More from: analysis

Little Nightmares and its narrative formulas for discomfort

I have mixed feelings towards Little Nightmares, because as a player, I don’t treasure the moments of extreme frustration, even if the outcome of overcoming the challenge seems to be promising. As game designers, our goal is to entertain, so flirting with negative emotions and responses is always a risk.

However, the way I see it, it’s the way designers deal with strong emotions what makes this game so memorable. And it’s not just about designing puzzles that are difficult to overcome, but also about the pacing, the variations and echoes that surround those puzzles.

There are many great mechanics and small details that left an imprint on me, but I’ll  just try to scratch the surface with some of the ones I found more meaningful on a narrative level.

Anticipation

Every good torturer knows the potential psychological impact of tuning up the torture tool set in front of the victim even before the party starts.

In Little Nightmares, we some times get open shots between chapters where we see a distant blurry silhouette not explicitly harming.

Anticipation has always been a recurrent resource in horror films, so for example, you’ll always get the typical build up music that climaxes on an epic scare that usually ends up being just a false alarm.

An interesting variation I found very effective in Little Nightmares is that even though the silhouettes are so far away, and you’re safe at that moment, the emotional impact is enormous. I think the potential relies on the fact that you always see those shapes heading towards the same direction as you, so there’s an implied promise that the threat doesn’t care about now. It knows it will get you eventually.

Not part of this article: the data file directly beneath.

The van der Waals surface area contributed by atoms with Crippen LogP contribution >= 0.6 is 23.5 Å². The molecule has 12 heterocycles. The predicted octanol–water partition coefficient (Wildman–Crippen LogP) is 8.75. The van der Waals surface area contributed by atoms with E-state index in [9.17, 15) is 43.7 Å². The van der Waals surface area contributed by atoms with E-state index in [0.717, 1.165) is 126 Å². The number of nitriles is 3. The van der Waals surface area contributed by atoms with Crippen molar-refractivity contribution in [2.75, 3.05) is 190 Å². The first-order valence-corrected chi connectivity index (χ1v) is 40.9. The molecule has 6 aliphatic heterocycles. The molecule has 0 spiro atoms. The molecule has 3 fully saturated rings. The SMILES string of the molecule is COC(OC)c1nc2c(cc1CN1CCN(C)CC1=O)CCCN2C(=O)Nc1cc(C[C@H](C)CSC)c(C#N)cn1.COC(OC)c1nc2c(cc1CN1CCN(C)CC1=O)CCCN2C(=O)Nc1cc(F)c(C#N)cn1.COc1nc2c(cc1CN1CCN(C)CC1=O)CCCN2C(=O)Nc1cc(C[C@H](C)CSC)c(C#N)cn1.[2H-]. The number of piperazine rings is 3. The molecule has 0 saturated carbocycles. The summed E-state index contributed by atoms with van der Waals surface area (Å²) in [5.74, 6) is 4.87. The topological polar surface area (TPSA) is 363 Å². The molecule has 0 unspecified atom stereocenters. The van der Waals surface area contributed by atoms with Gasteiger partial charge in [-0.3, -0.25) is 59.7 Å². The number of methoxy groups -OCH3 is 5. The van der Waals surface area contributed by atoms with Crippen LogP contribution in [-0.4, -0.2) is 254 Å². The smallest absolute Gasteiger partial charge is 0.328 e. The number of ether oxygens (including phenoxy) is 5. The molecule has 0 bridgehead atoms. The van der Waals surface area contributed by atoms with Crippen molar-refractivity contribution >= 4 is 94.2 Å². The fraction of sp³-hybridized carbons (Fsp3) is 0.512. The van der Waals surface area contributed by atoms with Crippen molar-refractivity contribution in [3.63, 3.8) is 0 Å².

Peaks and valleys

The way I see it, it’s that friction between security and danger where the emotional appeal come from in this game.

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How a text analyser can help you polish your style

Have you ever used any software to analyse your writings? If you haven’t already, you should try how it feels to discover, after having thought that your story was spotless, that it’s actually full of afterthoughts, repetitions, and other additions that add no meaning at all to your text.

A letter reflected in a mirror.

Text analysers are used in several fields such as marketing or academic publishing, but they can also be useful in creative writing. Depending on the analyser, we can make just a quantitative study that sheds very general conclusions, or make a more complex analysis involving semantics or vocabulary.

Leaving aside an Internet search where we could find all kinds of online applications offering this kind of functions, I will propose an online basic text analyzer I have used to improve some of my own stories.

HTTP://TEXTALYSER.NET/

To use Text Analyser you only have to paste your text or upload it into a file. Then press “Analyze text”, and magic! First you’ll get results regarding a more complex analysis through parameters like “Readability” or “Repetition rate”, and they you will see a list of its words arranged by the number of times they have been used according to several combinations.

What significant data provides a quantitative text analysis?